The Daily Mail confirmed on Saturday the United Kingdom not only approved export licenses to British companies to send sodium fluoride to Syria, but the chemical was indeed delivered. The government previously denied Syria received the chemicals.
Last Sunday, The Daily Record reported Business Secretary Vince Cable’s Department for Business, Innovation and Skills (BIS) approved the export licenses last January, about 10 months after the Syria civil war began. The chemicals were to be used for industrial purposes. The licenses were revoked six months later only after the European Union (EU) imposed sanctions. Hair tests proved sarin gas was used on 1,400 civilians, including almost 500 children. This evidence has President Obama pressuring Congress to approve military action in Syria.
The government claimed no chemicals were sent to Syria before the license was revoked:
The shadow Business Secretary Chuka Umunna said: “It will be a relief that the chemicals concerned were never actually delivered.
“But, in light of the fact the Assad regime had already been violently oppressing internal dissent for many months by the beginning of 2012 and the intelligence now indicates use of chemical weapons on multiple occasions, a full explanation is needed as to why the export of these chemicals was approved in the first place.”
But Members of Parliament (MP) are not satisfied with the answer and they do not think the citizens of the UK approve:
Labour MP Richard Burden told the Huffington Post UK: “I think many people reading the news that the UK government approved licences for these chemicals will be highly concerned. In 2012 the country was facing severe internal repression and was the focus of international humanitarian concern.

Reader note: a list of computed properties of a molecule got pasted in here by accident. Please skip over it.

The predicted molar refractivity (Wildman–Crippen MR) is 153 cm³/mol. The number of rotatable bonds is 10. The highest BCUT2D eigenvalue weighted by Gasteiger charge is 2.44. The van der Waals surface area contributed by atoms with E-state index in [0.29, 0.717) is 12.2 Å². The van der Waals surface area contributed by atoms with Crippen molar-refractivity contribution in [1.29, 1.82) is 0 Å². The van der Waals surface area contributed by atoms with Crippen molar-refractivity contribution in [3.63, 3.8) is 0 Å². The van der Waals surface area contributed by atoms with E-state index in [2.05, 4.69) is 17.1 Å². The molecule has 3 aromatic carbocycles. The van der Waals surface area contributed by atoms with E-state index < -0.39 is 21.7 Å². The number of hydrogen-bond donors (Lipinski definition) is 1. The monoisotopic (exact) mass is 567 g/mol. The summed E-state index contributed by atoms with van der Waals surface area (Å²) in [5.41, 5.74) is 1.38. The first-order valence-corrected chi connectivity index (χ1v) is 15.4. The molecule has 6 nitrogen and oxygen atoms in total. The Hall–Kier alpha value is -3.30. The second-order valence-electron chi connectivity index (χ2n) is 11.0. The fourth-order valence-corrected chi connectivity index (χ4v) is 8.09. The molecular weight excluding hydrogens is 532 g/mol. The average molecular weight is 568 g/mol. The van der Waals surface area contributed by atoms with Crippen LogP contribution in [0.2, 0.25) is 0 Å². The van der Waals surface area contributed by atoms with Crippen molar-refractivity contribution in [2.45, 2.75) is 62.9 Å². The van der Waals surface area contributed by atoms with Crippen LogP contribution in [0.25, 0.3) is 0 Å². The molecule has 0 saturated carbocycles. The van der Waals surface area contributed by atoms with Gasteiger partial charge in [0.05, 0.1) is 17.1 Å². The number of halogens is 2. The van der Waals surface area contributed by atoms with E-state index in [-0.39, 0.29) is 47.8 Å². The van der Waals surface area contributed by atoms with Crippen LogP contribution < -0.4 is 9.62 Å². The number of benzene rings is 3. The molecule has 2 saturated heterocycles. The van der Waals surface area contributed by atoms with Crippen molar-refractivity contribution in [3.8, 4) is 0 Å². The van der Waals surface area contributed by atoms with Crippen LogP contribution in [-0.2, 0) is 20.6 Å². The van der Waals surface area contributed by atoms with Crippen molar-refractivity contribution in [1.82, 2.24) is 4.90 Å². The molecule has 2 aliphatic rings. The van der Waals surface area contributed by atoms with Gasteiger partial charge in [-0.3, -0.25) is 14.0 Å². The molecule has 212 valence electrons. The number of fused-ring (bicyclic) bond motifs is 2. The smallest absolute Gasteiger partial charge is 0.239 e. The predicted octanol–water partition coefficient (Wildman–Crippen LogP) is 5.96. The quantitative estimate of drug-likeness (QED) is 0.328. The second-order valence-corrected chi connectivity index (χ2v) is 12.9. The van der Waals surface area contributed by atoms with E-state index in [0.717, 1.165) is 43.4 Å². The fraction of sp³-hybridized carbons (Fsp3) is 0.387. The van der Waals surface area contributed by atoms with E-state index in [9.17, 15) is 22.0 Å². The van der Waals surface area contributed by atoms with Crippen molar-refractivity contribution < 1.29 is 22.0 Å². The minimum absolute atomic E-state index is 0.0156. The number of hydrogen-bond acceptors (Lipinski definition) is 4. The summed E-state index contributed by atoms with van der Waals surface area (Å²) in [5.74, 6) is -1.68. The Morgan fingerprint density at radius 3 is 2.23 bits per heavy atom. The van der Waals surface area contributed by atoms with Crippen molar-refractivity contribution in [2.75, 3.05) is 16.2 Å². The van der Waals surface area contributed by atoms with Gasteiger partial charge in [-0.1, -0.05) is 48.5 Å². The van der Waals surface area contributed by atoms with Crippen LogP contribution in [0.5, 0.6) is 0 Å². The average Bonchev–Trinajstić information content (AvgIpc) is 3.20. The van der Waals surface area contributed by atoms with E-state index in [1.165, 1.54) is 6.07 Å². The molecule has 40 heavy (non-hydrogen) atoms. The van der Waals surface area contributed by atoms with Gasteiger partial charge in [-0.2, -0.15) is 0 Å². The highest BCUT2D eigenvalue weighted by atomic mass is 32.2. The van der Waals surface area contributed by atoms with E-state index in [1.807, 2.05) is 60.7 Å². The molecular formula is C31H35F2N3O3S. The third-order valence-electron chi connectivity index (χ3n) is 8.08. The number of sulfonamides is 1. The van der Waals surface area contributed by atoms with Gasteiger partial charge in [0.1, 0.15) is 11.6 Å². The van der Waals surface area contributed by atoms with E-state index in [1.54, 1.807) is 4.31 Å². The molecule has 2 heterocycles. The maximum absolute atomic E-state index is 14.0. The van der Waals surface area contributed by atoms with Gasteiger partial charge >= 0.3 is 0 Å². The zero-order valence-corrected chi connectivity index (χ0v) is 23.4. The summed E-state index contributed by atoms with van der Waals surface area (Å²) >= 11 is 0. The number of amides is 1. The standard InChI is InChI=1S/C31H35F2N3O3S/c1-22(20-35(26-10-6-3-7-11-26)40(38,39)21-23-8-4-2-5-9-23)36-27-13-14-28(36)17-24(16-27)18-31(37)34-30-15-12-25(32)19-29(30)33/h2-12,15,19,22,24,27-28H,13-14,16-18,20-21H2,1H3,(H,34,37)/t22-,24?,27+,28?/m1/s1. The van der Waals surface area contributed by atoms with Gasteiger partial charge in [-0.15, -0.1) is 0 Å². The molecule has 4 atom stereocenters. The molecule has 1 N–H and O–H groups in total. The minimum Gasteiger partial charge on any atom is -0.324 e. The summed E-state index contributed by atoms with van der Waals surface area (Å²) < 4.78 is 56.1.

To raise more questions, The Jewish Press reports the recipient of the chemicals is unknown.
But now The Daily Mail is reporting the chemicals did in fact make it to Syria:
The Government last night admitted for the first time that the chemical was delivered to Syria – a clear breach of international protocol on the trade of dangerous substances that has been condemned as ‘grossly irresponsible’.
The UK firms delivered sodium fluoride to a Syrian cosmetics company for what they claim were legitimate purposes. But intelligence experts believe President Assad’s regime uses such companies to divert chemicals into its weapons programme.
Thomas Docherty MP, a member of the Common Arms Export Controls Committee released this statement to the Mail:
‘These are very disturbing revelations uncovered by The Mail on Sunday regarding the provision of sodium fluoride to Syria. At no time should we have allowed President Assad’s regime to get its hands on this substance.
Previously we thought that while export licences had been granted, no chemicals were actually delivered. Now we know that in the build-up to the Syrian civil war, UK companies – with the backing of our Government – were supplying this potentially lethal substance.
‘While the last export licence was issued in May 2010, these licences are obtained prior to manufacture and the industry standard is for four to five months to pass before the chemicals are delivered.
‘So we are looking at late 2010 for the British supplies of sodium fluoride reaching Syria. The Government has some very serious questions to answer.’
A BIS spokesman said they cannot name the two UK exporters who received the sodium fluoride because of confidentiality issues.